Mamaroo
Zita wrote:


Our daughter is 14 year old and 1.64m tall and has 44.8 kg of weight. That is the desired weight of the hospital personal.
Do you think this weight is sufficent to let her body and mind recover?



Hi Zita, so sorry to hear about the self harm, it is unfortunately very common (my d cut herself and hit her head).

I had a look at the weight / height for age chart (attached) for your d. At age 14 and for a height of 1.64m, she is close to the 75% curve. My d is 95% for height and 90% for weight (so just slightly lower for the weight than the height). At 44.8kg your d is on the 25% curve, that is too big of a gap. For 75% her weight should be around 55-56kg.


growth-2-20-girls.png 
D became obsessed with exercise at age 9. Started eating 'healthy' at age 9.5. Restricting couple of months later. IP for 2 weeks at age 10. Slowly refed for months on Ensures alone, followed by swap over with food at a snails pace. WR after a year at age 11 in March 2017. She is back to her old happy self and can eat anything put in front of her.
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Ocras68
Dear Zita

How is your daughter? She’s the same age as mine so I’ve been thinking of you.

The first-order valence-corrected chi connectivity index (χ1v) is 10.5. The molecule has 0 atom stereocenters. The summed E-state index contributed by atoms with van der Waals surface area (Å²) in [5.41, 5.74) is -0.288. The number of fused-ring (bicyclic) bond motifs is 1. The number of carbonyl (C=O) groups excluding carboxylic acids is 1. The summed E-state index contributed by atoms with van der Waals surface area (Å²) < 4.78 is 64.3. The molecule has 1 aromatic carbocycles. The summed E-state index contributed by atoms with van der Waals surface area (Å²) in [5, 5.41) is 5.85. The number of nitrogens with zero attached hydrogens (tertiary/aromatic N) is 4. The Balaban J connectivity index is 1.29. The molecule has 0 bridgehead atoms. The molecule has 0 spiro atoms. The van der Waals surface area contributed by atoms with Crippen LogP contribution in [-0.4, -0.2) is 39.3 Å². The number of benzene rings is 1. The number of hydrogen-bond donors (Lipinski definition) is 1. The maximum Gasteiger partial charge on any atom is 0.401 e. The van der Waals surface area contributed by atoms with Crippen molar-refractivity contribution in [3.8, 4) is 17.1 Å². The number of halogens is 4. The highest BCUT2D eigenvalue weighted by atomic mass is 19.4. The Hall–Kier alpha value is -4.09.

Xx
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Zita

   

Thank you all for the sum of your good advices.

After we firmly inquired the doctor in charge, they increased the amount of food for my daughter 2 weeks ago. Still her weight is at 45kg whereas she is 1.64m tall. Further they do now give her the opportunity to choose between real food and tube food.

Actually this situation is a scandal. However the doctors try to avoid everything that could increase stress for my daughter, because of the strong tendency to self injuring behavior (which started after 2 months in hospital) that is serious and hasn't stopped till now. We are in contact with the doctors to discuss and evaluate how it could be possible to take care of her at home with medical support. However our daughter is totally afraid of leaving the hospital. Even at Christmas she preferred to stay in hospital, rather than come home and celebrate with her family for some hours before returning.